Justin Welby Archbishop of Canterbury migrants
Archbishop of Canterbury Justin Welby said last week that he was confident the General Synod would approve women bishops Getty

The Church of England's General Synod has voted in favour of women bishops, bringing an end to one of the Church's longest-running controversies.

At a gathering at York University, the governing body made the decision in what has been billed as its most important meeting in two decades.

The Church of England's governing body opened its debate on female bishops with a succession of former opponents announcing that they would accept the legislation even if they disagreed with it.

Formal moves towards the ordination of women began forty years ago and the Church of England decided that women could be priests over two decades ago.

Last week, the Archbishop of Canterbury said he was hopeful that the General Synod would approve women bishops when it voted on the issue.

Justin Welby, spiritual leader of the world's 80 million Anglicans, said the general public would find it "almost incomprehensible" that the General Synod should fail to support the move.

"Theologically, the church has been wrong not to ordain women as priests and bishops over the centuries," Welby told the BBC's Andrew Marr show. "The votes I think are there ... I'm hopeful it will pass."

According to Reuters, local media reported that Welby may push through the legislation even if it is rejected by the General Synod. However, when asked if he could ignore the body and impose female bishops on the church anyway, Welby said "absolutely not".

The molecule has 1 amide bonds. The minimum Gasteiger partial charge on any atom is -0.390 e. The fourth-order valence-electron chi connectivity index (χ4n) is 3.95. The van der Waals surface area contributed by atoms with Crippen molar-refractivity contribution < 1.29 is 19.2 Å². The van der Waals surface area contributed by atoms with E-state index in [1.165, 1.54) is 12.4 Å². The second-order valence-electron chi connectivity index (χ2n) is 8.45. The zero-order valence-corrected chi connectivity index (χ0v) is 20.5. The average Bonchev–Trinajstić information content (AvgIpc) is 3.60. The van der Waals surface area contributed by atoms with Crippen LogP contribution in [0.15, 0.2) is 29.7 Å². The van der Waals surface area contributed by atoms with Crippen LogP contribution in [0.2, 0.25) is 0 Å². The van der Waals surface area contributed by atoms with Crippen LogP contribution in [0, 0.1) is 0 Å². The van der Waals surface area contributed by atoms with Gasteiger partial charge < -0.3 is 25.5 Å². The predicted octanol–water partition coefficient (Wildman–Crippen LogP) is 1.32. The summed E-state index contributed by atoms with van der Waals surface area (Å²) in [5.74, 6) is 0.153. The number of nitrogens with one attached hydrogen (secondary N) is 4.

Supporters of the reform are keen to project a more modern and egalitarian image of the Church as it battles dwindling congregations in many increasingly secular countries.

There are a minority of conservatives who oppose women bishops' ministry and see the change as contradicting the Bible.

Earlier in the week it was reported that a leading opponent said he believed the General Synod would approve the move, although he added he would vote against the measure.

Canon Simon Killwick, chair of the synod's Catholic group, which opposes female bishops, said: "I think it will go through. I'd put good money on it. There is a much greater sense of trust and mutual respect and goodwill than there was the last time the synod voted."

Previous draft legislation on women bishops was narrowly rejected by the Synod in 2012, to the dismay of both church leaders and politicians.

The issue of female clergy has divided Anglicanism globally. Women serve as bishops in the United States, Australia, Canada and New Zealand but Anglican churches in many developing countries do not even ordain them as priests.

There are 7,798 full-time Church of England priests, of which 1,781 are women. It has been 20 years since the first Church of England women priests were ordained and there are 28 Anglican women bishops worldwide.

The Church approved the ordination of women priests in 1992, but delayed making them bishops because of opposition within its previously all-male clergy.

A committee was set up to find common ground after the draft legislation was rejected in 2012.

It proposals included creating an independent official who can intervene when traditionalist parishes complain about women bishops' authority, as well as guidelines for parishes whose congregations reject women's ministry.

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Church of England body says yes to female bishops IBTimes UK